The euro was always a political project, rather than merely an economic one. With both a formal fiscal union on the one hand and a full German bailout of the system on the other simply untenable politically, the impetus to restructure, reform or break up the euro area is going to need to come from elsewhere.

So, where might that be?

In the same way that the UK recently decided that it would be better off out the EU, more freely able to engage and trade with the wider world, I suspect that a similar economic and political calculation is taking place on the eastern edge of the euro area.

The competitive “euro-tiger” economies of Poland, the Czech and Slovak Republics, Slovenia, Croatia, Hungary and the Baltic States will no longer be large recipients of EU aid in excess of what they themselves pay in, according to think-tank Bruegel. When they joined up, things were far different. The carrot of EU membership was enticing. That is no longer so.

Many of these countries use the euro as their currency: their central banks are part of the Eurosystem. In all the other “euro-tiger” economies, the central banks allow little movement of the national currencies vis-à-vis the euro.

It takes one, and only one, of these countries – and particularly one that is already part of the euro area – to take the lead and re-orient to the world at large. Yes, ditching the euro would mean ditching the EU. But once a country realises it could be better off outside the EU, then the price of ditching the euro is one worth paying.

Indeed, for an economy that has some natural resources and that exports more than it imports, not only to the EU but abroad, such that the terms of trade are positive, a new national currency, when introduced, would not be weak but stable. It might even appreciate versus the euro in future: this would be the likely outcome in the event the EU remains stuck, as it is today, with a chronically uncompetitive periphery ever reliant on continuing subsidies from Germany and the more prosperous northern EU economies.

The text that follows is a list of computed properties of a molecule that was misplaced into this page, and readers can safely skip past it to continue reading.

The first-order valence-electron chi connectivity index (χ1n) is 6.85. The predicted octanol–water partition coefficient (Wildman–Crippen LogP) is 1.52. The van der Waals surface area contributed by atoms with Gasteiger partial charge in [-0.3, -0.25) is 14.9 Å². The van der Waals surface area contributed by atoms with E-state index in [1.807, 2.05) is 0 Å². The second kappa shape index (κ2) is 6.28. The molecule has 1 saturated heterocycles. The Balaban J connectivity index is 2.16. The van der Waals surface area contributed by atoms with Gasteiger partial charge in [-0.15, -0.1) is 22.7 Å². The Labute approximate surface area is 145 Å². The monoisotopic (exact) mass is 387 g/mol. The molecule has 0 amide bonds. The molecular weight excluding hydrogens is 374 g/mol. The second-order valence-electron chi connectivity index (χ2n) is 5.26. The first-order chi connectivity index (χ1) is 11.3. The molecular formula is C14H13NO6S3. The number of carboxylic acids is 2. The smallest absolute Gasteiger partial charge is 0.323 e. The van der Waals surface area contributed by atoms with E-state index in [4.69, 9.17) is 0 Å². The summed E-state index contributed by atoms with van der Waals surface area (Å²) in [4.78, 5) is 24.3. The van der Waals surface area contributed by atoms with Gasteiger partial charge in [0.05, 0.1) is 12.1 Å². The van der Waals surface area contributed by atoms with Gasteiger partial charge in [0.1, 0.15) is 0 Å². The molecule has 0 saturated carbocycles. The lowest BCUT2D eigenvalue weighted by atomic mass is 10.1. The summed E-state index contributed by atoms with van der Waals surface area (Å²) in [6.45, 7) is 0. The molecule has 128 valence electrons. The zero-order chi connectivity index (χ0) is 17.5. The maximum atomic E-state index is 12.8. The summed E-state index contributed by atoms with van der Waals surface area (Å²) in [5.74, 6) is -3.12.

If just one small country succeeds in setting such an example, the euro-breakup genie will be out of the bottle, and probably nothing will be able to put it back in. Indeed, the Eurosystem itself is likely to be rocked by a crisis if financial market participants begin to speculate “Who’s next?” and drive up borrowing costs for any country deemed at risk.

The European Central Bank (ECB) will likely step in, as always, to provide a liquidity backstop but the cost of doing so could rise sharply, and also in political terms, as Germans and others become ever more critical of the euro area’s central bank.

I believe the euro itself will eventually succumb to pressure and when Germans see the currency weakening, they might consider taking action to end the long charade and force through some sort of restraint on the ECB. The Bundesverfassungsgericht may issue a ruling that is not quite as toothless as that last time around. The Italians, French and others might push back, but such a fundamental dispute about the very survivability of the euro could well become a self-fulfilling prophecy and financial markets pounce on each and every fresh headline.

No doubt in such an environment the euro will continue to weaken. Absent capital controls, capital flight out of the euro area should surge. Gold and the Swiss franc are likely to strengthen sharply. So too possibly could other currencies that are seen as relative safe havens. Depending on what is happening with the UK – Brexit Britain – at that time, sterling might also be an attractive alternative to the failing euro.

The silver lining

All that said, as strange as it may sound, I believe many European companies will manage to navigate the treacherous waters.

Take Italian companies as an example, located as they are in a country that has suffered under poor central economic management for decades. Even so, the provinces of northern Italy are home to some of the best-performing companies and associated wealth concentration anywhere in Europe. Per-capita income in the region is as high as in Germany.

Freed from the shackles of the euro, and possibly of the EU itself, who knows what great things Italian industry might go on to achieve in future? They might even find they are better able to reform their own government – and without the occasional parachuting in of a Eurocrat to run things when Italy’s parliament fails to form a coalition.

The end of the euro, when and if it ever arrives, may be one of the greatest economic opportunities for a generation. I’ll be among those waiting, watching, and eventually investing.

John Butler
Author, The Golden Revolution, Revisited